The Genroku Legends: A Cause to Daikon For DLC for Muramasa Rebirth - the full game which, by the way, just saw a price drop to $24.99 and is totally frickin' awesome - is downloading as we speak, and a no-brainer.  That's what will entertain me through my lunch break tomorrow.

Beyond my Vita, though, I'm suffering a quandry.  I'm enjoying Lightning Returns.  Like actually enjoying it - which a Final Fantasy has never accomplished before.  I don't really want to put it down to check out Thief and Castlevania, as I fear that - should I hit pause on my progress, there - I'll become swept away in the next few games and forget to care to come back to it, and continue to be The Gamer Who Never Finished a Final Fantasy.

Right now it's Thief and Castlevania, next week it's South Park: The Stick of Truth, one week after that it's Dark Souls, one week later it's Metal Gear Solid V : Ground Zeroes, and then we're in to inFamous: Second Son territory.

It's a reasonable worry.  That said... Thief is one of my all-time favorite franchises, and it runs on my hot new PS4.

Seriously, how am I to resist?  I'm not, that's how.

But I swear, Lightning Returns, I swear I will come back to you.  Some day.

Persona 5 (and everything else) announced for localization.


Shin Megami Tensei : Persona 5 for PS3 was announced last November, along with 3DS dungeon crawler Persona Q : Shadow of the Labyrinth, PS Vita rhythm game Persona 4 : Dancing All Night and PS3 fighter Persona 4 Arena Ultimax.  Today, Atlus USA announced that all four titles are headed west:

Persona Q: Shadow of the Labyrinth drops Fall 2014.

Persona 4 Arena Ultimax drops Fall 2014.

Persona 4 : Dancing All Night drops some time in 2015.

Persona 5 drops some time in 2015.  So yeah.  You'll still be using your PS3 in a year's time - good to know!

Usually we have to wait years to discover if a hot-looking Japanese-developed game is getting localized. Good on ya, Atlus.  I love you.

Monday, February 24, 2014

Dragon's Crown goes on sale for $17.50 tomorrow.


Dragon's Crown, the title that dominated my Game of the Year 2013 deliberations and walked away with the big prize, will get the biggest sale of its young life tomorrow when it becomes available for $17.49 on PS3 and Vita to PS+ subscribers, and $24.99 to those without.

Kris?  It's time to buy Dragon's Crown.

The sale itself is pretty huge, with all kinds of cool stuff getting pretty major sales - Ni No Kuni, Guacamelee, The Wold Among Us, Velocity Ultra, Killzone Mercenary, Hotline Miami and Castlestorm are all present, here. Check out the full list over on the PlayStation Blog.

inFamous : Second Son - 30 second gameplay spot.



Aaaaugh I can't believe I still have to wait another monnnth whyyy Sony whyyy...

Grounded : The Making of The Last of Us.



A ninety minute documentary on the making of The Last of Us?  Sign me up.  Just... not right now.  Later.  I might have time later.

Xbox One cuts its price to £399.99 in the UK.


No mention of a price cut in North America, yet - but the new price in the UK includes an upcoming Titanfall bundle. Yep - An Xbox One and Titanfall for just 400 pounds. Man, Pachter was right - it didn't take Microsoft long to cut the price.  Now, to see if Sony will rise to the challenge...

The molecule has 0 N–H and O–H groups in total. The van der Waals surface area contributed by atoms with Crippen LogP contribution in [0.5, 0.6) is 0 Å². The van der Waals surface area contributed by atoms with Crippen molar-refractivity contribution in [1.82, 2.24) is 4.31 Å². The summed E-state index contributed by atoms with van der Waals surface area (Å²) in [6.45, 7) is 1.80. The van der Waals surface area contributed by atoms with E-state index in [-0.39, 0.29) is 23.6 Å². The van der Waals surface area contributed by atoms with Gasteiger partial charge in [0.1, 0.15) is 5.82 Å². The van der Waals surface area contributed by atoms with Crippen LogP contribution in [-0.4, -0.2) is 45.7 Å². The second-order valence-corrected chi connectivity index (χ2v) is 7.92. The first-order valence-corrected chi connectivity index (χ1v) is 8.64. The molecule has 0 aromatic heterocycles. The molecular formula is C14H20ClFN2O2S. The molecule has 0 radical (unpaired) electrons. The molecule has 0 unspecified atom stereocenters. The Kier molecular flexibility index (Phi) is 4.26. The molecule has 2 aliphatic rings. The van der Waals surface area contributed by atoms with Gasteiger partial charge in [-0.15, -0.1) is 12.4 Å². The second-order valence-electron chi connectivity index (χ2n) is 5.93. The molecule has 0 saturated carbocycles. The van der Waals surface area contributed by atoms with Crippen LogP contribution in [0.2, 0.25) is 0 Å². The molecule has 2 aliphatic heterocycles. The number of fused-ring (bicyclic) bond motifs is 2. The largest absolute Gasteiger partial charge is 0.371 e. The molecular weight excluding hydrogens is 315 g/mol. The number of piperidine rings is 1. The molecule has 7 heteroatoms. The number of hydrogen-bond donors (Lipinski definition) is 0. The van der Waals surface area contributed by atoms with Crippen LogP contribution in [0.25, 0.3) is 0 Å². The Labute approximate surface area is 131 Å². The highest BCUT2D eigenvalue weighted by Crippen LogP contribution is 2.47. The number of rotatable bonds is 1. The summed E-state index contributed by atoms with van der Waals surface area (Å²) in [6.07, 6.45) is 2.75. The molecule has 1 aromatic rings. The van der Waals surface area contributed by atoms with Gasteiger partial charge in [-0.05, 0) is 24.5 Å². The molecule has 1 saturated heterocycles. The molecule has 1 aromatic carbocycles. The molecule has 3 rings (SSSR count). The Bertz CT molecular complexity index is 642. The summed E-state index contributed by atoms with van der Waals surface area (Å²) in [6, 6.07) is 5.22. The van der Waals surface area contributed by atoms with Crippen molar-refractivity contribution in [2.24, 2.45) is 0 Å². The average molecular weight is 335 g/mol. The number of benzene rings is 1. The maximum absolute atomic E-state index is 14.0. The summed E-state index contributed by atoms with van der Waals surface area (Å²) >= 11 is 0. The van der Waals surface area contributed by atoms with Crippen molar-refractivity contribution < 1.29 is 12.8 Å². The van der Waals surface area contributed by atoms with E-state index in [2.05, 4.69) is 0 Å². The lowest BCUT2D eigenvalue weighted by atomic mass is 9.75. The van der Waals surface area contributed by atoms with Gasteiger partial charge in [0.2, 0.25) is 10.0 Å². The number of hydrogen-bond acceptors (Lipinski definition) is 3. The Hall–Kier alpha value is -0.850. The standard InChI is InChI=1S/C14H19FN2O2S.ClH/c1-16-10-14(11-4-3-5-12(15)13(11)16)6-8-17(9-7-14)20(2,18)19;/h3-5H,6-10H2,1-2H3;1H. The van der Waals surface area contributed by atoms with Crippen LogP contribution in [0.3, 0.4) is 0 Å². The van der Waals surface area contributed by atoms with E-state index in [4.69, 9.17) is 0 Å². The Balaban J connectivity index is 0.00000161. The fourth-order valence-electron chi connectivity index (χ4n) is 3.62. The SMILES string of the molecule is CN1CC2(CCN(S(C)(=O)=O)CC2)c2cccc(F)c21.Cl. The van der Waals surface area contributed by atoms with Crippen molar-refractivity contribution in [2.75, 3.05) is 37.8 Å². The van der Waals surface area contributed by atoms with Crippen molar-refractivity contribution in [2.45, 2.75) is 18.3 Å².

Sunday, February 23, 2014

Music!


It feels like it's been far too long since I did up a music post.  Let's remedy that with a music post that's wayyy too big.

I don't think I mentioned it here, but I've got a new job.  Readers who've been with me for a while may recall I worked as a low-level supervisor in a government office.  I've earned a minor promotion to full-fledged public servant, which permits me my own little office, a ton of paperwork to go through each day, and a major perk.

I'm taking over for a woman who's been with the organization for 30+ years, and has kept a tinny little radio on her desk for as long as I've known her.  The other day, when our regional director was strolling around, he chatted with me a bit about the position and I said "I do have one question...", and pointed to the radio.

"Oh, I think it's fine that you keep that," he said.

"I don't want that," I clarified.  "I want to bring in a little docking speaker for an MP3 player."

"I don't think that would be a problem, so long as we're not talking about death metal."

Oh no, we're not talking about death metal.  We are talking about some abjectly weird shit, but we're also talking about a massive variety of shit.  I went through my playlists and threw in everything, trying to be thoughtful of excluding anything with non-radio-friendly lyrics.  I refuse to listen to the radio edit of Cee Lo Green's Fuck You or Kanye's Gold Digger, so those will just have to sit on the sidelines. Additionally, Bed Intruder Song will have no place on my work playlist.  Shame.  That shit's catchy as fuck.

Still, all things told, the playlist ended up at 1007 songs, but I'm sure I'll pare that back given the amount of doubles I'll likely find on there.  What we've got is... eclectic.  Or so I'd like to think.

Now... this post is massive and contains forty or so embedded YouTube videos so, for the sake of your browsers, I'll toss this behind a page break.


Review - Gunslugs.

Gunslugs is a 2D platforming shooter that dropped for the iOS in January of 2013.  Just over a year later, it arrives on Vita for the very-iOS price of two-fifty, or less if you've got PS+.